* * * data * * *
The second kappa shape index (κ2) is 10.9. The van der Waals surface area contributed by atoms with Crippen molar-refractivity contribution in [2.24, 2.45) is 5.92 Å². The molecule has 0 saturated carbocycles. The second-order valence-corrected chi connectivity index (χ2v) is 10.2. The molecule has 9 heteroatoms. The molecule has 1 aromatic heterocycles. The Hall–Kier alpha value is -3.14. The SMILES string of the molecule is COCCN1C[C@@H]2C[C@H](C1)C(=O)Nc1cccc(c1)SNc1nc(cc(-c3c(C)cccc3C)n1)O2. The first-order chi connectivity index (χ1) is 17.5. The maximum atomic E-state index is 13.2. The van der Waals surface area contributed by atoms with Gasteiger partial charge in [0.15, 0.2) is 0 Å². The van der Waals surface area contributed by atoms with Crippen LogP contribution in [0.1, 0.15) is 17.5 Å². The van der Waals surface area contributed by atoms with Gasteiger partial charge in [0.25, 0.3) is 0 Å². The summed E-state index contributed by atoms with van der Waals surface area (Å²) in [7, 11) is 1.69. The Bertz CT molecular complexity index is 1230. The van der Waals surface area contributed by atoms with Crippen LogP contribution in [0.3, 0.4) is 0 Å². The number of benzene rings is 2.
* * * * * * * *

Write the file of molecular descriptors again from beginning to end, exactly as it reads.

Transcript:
The second kappa shape index (κ2) is 10.9. The van der Waals surface area contributed by atoms with Crippen molar-refractivity contribution in [2.24, 2.45) is 5.92 Å². The molecule has 0 saturated carbocycles. The second-order valence-corrected chi connectivity index (χ2v) is 10.2. The molecule has 9 heteroatoms. The molecule has 1 aromatic heterocycles. The Hall–Kier alpha value is -3.14. The SMILES string of the molecule is COCCN1C[C@@H]2C[C@H](C1)C(=O)Nc1cccc(c1)SNc1nc(cc(-c3c(C)cccc3C)n1)O2. The first-order chi connectivity index (χ1) is 17.5. The maximum atomic E-state index is 13.2. The van der Waals surface area contributed by atoms with Gasteiger partial charge in [0.15, 0.2) is 0 Å². The van der Waals surface area contributed by atoms with Crippen LogP contribution in [0.1, 0.15) is 17.5 Å². The van der Waals surface area contributed by atoms with Gasteiger partial charge in [0.25, 0.3) is 0 Å². The summed E-state index contributed by atoms with van der Waals surface area (Å²) in [7, 11) is 1.69. The Bertz CT molecular complexity index is 1230. The van der Waals surface area contributed by atoms with Crippen LogP contribution in [0.3, 0.4) is 0 Å². The number of benzene rings is 2.